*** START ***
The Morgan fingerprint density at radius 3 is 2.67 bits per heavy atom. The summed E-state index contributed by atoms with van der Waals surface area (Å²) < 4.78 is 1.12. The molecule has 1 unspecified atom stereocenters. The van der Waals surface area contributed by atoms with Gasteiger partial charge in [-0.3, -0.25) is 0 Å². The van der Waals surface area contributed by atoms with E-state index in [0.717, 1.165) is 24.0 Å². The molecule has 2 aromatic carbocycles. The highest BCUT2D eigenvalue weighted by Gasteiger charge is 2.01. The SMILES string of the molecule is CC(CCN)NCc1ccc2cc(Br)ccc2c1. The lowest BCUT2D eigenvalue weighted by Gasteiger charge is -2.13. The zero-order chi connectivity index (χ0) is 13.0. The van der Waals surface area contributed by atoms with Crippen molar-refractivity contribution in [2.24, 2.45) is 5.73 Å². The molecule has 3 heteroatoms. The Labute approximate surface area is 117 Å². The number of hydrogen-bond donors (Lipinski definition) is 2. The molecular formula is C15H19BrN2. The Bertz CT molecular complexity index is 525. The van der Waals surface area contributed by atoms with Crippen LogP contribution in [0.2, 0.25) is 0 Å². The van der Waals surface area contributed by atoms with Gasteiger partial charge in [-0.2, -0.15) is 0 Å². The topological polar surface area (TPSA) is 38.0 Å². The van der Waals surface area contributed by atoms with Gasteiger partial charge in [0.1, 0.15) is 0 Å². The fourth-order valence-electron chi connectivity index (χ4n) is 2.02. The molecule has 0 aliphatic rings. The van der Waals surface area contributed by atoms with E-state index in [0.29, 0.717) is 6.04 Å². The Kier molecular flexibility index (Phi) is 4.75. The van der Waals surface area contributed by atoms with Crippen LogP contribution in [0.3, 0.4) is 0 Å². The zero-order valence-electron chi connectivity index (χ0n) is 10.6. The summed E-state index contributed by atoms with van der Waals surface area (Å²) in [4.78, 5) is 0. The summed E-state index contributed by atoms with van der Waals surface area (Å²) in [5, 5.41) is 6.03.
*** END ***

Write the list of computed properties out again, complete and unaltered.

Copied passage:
The Morgan fingerprint density at radius 3 is 2.67 bits per heavy atom. The summed E-state index contributed by atoms with van der Waals surface area (Å²) < 4.78 is 1.12. The molecule has 1 unspecified atom stereocenters. The van der Waals surface area contributed by atoms with Gasteiger partial charge in [-0.3, -0.25) is 0 Å². The van der Waals surface area contributed by atoms with E-state index in [0.717, 1.165) is 24.0 Å². The molecule has 2 aromatic carbocycles. The highest BCUT2D eigenvalue weighted by Gasteiger charge is 2.01. The SMILES string of the molecule is CC(CCN)NCc1ccc2cc(Br)ccc2c1. The lowest BCUT2D eigenvalue weighted by Gasteiger charge is -2.13. The zero-order chi connectivity index (χ0) is 13.0. The van der Waals surface area contributed by atoms with Crippen molar-refractivity contribution in [2.24, 2.45) is 5.73 Å². The molecule has 3 heteroatoms. The Labute approximate surface area is 117 Å². The number of hydrogen-bond donors (Lipinski definition) is 2. The molecular formula is C15H19BrN2. The Bertz CT molecular complexity index is 525. The van der Waals surface area contributed by atoms with Crippen LogP contribution in [0.2, 0.25) is 0 Å². The van der Waals surface area contributed by atoms with Gasteiger partial charge in [-0.2, -0.15) is 0 Å². The topological polar surface area (TPSA) is 38.0 Å². The van der Waals surface area contributed by atoms with Gasteiger partial charge in [0.1, 0.15) is 0 Å². The fourth-order valence-electron chi connectivity index (χ4n) is 2.02. The molecule has 0 aliphatic rings. The van der Waals surface area contributed by atoms with E-state index in [0.29, 0.717) is 6.04 Å². The Kier molecular flexibility index (Phi) is 4.75. The van der Waals surface area contributed by atoms with Crippen LogP contribution in [0.3, 0.4) is 0 Å². The zero-order valence-electron chi connectivity index (χ0n) is 10.6. The summed E-state index contributed by atoms with van der Waals surface area (Å²) in [4.78, 5) is 0. The summed E-state index contributed by atoms with van der Waals surface area (Å²) in [5, 5.41) is 6.03.